GitHub is Git based repository hosting platform which was originally launched in 2008 by Tom Preston-Werner, Chris Wanstrath, and PJ Hyatt. This is the largest repository host with more than 38+ million projects.
Bitbucket was also launched in 2008 by an Australian startup, originally only supporting Mercurial projects. In 2010 Bitbucket was acquired by Atlassian and from 2011 it also started to support Git hosting, which is now its main focus. It integrates smoothly with other services from Atlassian and their main market is large enterprises.
GitLab started as a project by Dmitriy Zaporozhets and Valery Sizov providing an alternative to the available repository management solutions in 2011. In 2012 the site GitLab.com was launched, but the company was only incorporated in 2014.
Each of the four platforms is one big universe on its own when it comes down to features and capabilities. Making a detailed feature comparison is beyond the scope of this post. But if we are only looking at basic features they show a lot of similarities:
Two factor authentications
Advanced permission management
Hosted static web pages
Feature rich API
Fork / Clone Repositories
3rd party integrations
Which one is open source?
From the four repository management services, only GitLab has an open source version. The source code of GitLab Community Edition is available on their website, the Enterprise edition is proprietary.
GitHub, who is famous for open source friendliness and hosts the largest amount (19.4M+) of open source projects is not open source.
Bitbucket is not open source but upon buying the self-hosted version the full source code is provided with product customization options.
Coding is also entirely proprietary and the source code is not available in any form.
What is the best place to discover public projects and connect with other developers?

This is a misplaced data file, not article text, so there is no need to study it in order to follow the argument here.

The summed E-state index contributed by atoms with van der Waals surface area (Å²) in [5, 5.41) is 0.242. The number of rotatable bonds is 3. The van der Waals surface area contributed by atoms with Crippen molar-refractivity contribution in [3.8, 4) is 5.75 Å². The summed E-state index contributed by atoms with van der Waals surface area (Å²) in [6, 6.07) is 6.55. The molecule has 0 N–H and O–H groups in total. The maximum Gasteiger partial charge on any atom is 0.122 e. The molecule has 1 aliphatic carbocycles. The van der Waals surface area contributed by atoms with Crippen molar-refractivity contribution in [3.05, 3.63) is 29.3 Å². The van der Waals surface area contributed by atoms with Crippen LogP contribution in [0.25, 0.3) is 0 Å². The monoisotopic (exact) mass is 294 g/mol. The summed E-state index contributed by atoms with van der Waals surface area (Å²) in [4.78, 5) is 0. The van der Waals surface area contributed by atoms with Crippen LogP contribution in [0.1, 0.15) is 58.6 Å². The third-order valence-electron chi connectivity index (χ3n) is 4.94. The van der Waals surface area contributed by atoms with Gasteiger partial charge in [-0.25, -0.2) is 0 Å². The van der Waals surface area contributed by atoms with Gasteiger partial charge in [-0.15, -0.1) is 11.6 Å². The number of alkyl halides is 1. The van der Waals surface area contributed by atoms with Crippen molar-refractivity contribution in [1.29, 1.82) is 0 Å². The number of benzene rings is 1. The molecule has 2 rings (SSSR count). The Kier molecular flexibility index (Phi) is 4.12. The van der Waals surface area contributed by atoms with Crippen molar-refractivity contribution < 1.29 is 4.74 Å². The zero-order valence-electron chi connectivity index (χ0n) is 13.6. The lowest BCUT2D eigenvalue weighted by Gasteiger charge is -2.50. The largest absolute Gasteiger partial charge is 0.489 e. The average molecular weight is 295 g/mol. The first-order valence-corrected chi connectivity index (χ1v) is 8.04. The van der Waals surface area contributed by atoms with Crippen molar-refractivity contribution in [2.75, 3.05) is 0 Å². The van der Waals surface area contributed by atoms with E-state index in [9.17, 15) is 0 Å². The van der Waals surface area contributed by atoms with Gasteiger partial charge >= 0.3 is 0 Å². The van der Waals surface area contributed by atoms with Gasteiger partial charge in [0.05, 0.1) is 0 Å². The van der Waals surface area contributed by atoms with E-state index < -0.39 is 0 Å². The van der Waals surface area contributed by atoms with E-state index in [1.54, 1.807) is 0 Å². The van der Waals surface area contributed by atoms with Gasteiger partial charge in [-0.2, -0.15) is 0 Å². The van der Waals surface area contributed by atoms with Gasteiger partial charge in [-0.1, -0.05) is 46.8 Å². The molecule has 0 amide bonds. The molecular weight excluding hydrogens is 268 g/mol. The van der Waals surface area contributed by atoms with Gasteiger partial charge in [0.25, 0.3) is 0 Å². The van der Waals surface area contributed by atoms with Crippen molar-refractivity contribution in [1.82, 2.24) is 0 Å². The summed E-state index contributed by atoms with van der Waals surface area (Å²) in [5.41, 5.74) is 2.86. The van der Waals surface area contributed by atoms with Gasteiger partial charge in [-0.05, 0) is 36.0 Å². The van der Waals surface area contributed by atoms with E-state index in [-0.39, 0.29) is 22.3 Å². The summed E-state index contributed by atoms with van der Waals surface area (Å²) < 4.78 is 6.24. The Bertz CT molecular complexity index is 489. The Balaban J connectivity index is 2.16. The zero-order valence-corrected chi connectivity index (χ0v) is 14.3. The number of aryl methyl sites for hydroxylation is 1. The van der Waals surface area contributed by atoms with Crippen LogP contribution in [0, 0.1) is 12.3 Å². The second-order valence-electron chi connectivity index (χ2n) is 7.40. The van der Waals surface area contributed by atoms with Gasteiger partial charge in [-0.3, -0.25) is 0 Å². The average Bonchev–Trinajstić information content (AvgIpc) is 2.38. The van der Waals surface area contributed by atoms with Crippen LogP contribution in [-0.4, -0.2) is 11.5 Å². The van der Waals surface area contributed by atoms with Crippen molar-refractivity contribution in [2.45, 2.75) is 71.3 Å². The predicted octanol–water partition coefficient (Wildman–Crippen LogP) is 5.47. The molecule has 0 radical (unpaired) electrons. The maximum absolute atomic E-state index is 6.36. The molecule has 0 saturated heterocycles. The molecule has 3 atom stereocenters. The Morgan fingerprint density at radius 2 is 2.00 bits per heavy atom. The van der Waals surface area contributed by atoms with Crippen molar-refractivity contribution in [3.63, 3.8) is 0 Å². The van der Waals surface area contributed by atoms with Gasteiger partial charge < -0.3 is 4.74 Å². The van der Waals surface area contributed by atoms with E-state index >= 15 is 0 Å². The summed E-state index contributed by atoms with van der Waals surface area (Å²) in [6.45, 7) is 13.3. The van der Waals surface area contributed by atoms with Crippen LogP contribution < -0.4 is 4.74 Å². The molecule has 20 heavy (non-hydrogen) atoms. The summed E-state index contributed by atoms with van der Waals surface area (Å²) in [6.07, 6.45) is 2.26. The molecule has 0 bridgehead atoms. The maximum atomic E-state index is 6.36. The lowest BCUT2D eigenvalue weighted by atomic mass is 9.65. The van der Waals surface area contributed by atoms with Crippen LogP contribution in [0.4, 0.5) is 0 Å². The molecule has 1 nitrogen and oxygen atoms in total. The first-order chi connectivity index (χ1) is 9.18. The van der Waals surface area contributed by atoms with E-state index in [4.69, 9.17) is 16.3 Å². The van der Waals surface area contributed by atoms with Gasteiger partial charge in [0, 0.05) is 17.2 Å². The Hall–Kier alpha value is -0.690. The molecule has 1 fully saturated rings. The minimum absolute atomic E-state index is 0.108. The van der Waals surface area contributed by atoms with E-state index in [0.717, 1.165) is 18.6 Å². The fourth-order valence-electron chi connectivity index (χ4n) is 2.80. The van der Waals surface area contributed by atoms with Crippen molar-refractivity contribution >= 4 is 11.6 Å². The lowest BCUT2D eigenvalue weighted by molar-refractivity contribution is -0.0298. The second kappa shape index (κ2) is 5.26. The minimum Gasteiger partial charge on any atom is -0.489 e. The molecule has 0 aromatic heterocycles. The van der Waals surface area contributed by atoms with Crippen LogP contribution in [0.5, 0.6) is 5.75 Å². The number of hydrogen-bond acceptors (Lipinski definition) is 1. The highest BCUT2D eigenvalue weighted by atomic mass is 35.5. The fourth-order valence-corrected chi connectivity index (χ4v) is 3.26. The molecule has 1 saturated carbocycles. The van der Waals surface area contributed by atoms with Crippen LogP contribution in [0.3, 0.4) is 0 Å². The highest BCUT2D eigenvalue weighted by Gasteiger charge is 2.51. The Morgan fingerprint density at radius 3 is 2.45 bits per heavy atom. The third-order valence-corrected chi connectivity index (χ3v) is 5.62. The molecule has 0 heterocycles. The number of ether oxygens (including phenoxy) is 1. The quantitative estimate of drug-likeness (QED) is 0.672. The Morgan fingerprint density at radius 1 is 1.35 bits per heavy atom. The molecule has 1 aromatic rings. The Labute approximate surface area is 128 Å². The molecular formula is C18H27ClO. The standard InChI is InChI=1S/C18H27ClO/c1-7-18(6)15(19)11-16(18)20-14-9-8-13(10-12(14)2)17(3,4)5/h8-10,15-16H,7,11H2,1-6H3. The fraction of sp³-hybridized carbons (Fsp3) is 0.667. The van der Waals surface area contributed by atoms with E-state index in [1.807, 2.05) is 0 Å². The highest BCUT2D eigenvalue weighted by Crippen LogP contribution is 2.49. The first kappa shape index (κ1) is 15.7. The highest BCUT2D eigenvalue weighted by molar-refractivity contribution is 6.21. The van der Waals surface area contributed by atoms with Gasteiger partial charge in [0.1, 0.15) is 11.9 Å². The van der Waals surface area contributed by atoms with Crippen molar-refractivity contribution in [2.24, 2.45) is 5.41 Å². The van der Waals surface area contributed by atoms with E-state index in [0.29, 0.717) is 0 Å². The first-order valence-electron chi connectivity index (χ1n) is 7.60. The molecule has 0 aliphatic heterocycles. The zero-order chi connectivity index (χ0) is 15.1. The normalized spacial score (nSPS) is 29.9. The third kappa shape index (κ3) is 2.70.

GitHub, GitLab, Bitbucket, and Coding both have public repository discovery functions and apart from GitLab each offers the ability to easily follow other users. Coding even lets you add customized tags to personal profiles, which helps to find and to connect with other users with a particular interest.
Even though GitHub is not open source, it is still the hotbed of open source collaboration. It has by far the largest amount of public and open source projects and also hosts many of the most significant ones.(Docker, npm) With the early adoption of social features and with the free hosting of public projects, it is clearly a social hub for professional developers and everyone else who is interested in software development. What’s more, an exciting active GitHub profile could help you landing a great job. In more and more cases recruiters favor candidates with an active GitHub profile.
When you are trying to decide which system to use, the ability to import and use your previous projects is critical. Bitbucket is in this sense stands out from the other three because this is the only one that supports Mercurial repositories.
Coding, GitHub, and Bitbucket supports importing repos based on multiple different VCSs, GitLab on the other hand only supports Git. Git is the most popular VCS, but moving to GitLab could be complicated if you are using Mercurial or SVN repositories at the moment. GitLab’s repository importing feature explicitly geared to help users migrate from other more popular platforms.
GitHub supports: - The import of Git, SVN, HG, TFS.
GitLab supports: -The import of Git. -Easy import from other services GitHub, Bitbucket, Google Code, Fogbugz.
Coding supports: - The import of Git, SVN, HG.
Bitbucket supports: - The import of Git, CodePlex, Google Code, HG, SourceForge, SVN.
All the 4 providers offer a free plan, but when we are looking at the details they have some significant differences.